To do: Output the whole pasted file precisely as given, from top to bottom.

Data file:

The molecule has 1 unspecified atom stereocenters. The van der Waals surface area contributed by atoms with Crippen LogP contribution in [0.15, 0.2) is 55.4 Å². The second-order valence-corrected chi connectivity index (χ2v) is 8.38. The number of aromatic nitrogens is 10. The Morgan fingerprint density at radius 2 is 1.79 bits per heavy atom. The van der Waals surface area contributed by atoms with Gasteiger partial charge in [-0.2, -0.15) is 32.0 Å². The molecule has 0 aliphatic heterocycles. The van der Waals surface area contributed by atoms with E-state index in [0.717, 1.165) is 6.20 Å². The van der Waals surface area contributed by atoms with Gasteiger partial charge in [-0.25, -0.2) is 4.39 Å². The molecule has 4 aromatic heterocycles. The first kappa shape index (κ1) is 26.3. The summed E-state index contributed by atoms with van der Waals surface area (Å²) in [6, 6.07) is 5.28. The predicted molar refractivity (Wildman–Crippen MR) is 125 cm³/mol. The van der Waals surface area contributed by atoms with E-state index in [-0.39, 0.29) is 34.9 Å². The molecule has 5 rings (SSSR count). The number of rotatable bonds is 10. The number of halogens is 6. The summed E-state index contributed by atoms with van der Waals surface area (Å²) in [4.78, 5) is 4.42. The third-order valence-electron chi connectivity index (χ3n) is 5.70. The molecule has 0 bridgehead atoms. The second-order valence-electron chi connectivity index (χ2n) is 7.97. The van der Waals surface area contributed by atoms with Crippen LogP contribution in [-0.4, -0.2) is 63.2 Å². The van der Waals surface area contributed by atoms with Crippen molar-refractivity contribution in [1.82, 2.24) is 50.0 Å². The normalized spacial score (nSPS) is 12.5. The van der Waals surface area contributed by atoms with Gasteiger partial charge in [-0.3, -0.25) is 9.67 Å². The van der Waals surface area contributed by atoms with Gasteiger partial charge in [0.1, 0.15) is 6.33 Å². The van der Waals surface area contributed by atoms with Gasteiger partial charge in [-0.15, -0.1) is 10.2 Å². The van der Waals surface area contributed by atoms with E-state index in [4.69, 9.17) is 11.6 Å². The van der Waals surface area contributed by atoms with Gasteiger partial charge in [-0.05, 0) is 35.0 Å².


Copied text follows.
The molecule has 1 unspecified atom stereocenters. The van der Waals surface area contributed by atoms with Crippen LogP contribution in [0.15, 0.2) is 55.4 Å². The second-order valence-corrected chi connectivity index (χ2v) is 8.38. The number of aromatic nitrogens is 10. The Morgan fingerprint density at radius 2 is 1.79 bits per heavy atom. The van der Waals surface area contributed by atoms with Gasteiger partial charge in [-0.2, -0.15) is 32.0 Å². The molecule has 0 aliphatic heterocycles. The van der Waals surface area contributed by atoms with E-state index in [0.717, 1.165) is 6.20 Å². The van der Waals surface area contributed by atoms with Gasteiger partial charge in [-0.25, -0.2) is 4.39 Å². The molecule has 4 aromatic heterocycles. The first kappa shape index (κ1) is 26.3. The summed E-state index contributed by atoms with van der Waals surface area (Å²) in [6, 6.07) is 5.28. The predicted molar refractivity (Wildman–Crippen MR) is 125 cm³/mol. The van der Waals surface area contributed by atoms with E-state index in [-0.39, 0.29) is 34.9 Å². The molecule has 5 rings (SSSR count). The number of rotatable bonds is 10. The number of halogens is 6. The summed E-state index contributed by atoms with van der Waals surface area (Å²) in [4.78, 5) is 4.42. The third-order valence-electron chi connectivity index (χ3n) is 5.70. The molecule has 0 bridgehead atoms. The second-order valence-electron chi connectivity index (χ2n) is 7.97. The van der Waals surface area contributed by atoms with Crippen LogP contribution in [-0.4, -0.2) is 63.2 Å². The van der Waals surface area contributed by atoms with Crippen molar-refractivity contribution in [1.82, 2.24) is 50.0 Å². The normalized spacial score (nSPS) is 12.5. The van der Waals surface area contributed by atoms with Gasteiger partial charge in [-0.3, -0.25) is 9.67 Å². The van der Waals surface area contributed by atoms with Gasteiger partial charge in [0.1, 0.15) is 6.33 Å². The van der Waals surface area contributed by atoms with Gasteiger partial charge in [-0.15, -0.1) is 10.2 Å². The van der Waals surface area contributed by atoms with E-state index in [4.69, 9.17) is 11.6 Å². The van der Waals surface area contributed by atoms with Gasteiger partial charge in [-0.05, 0) is 35.0 Å².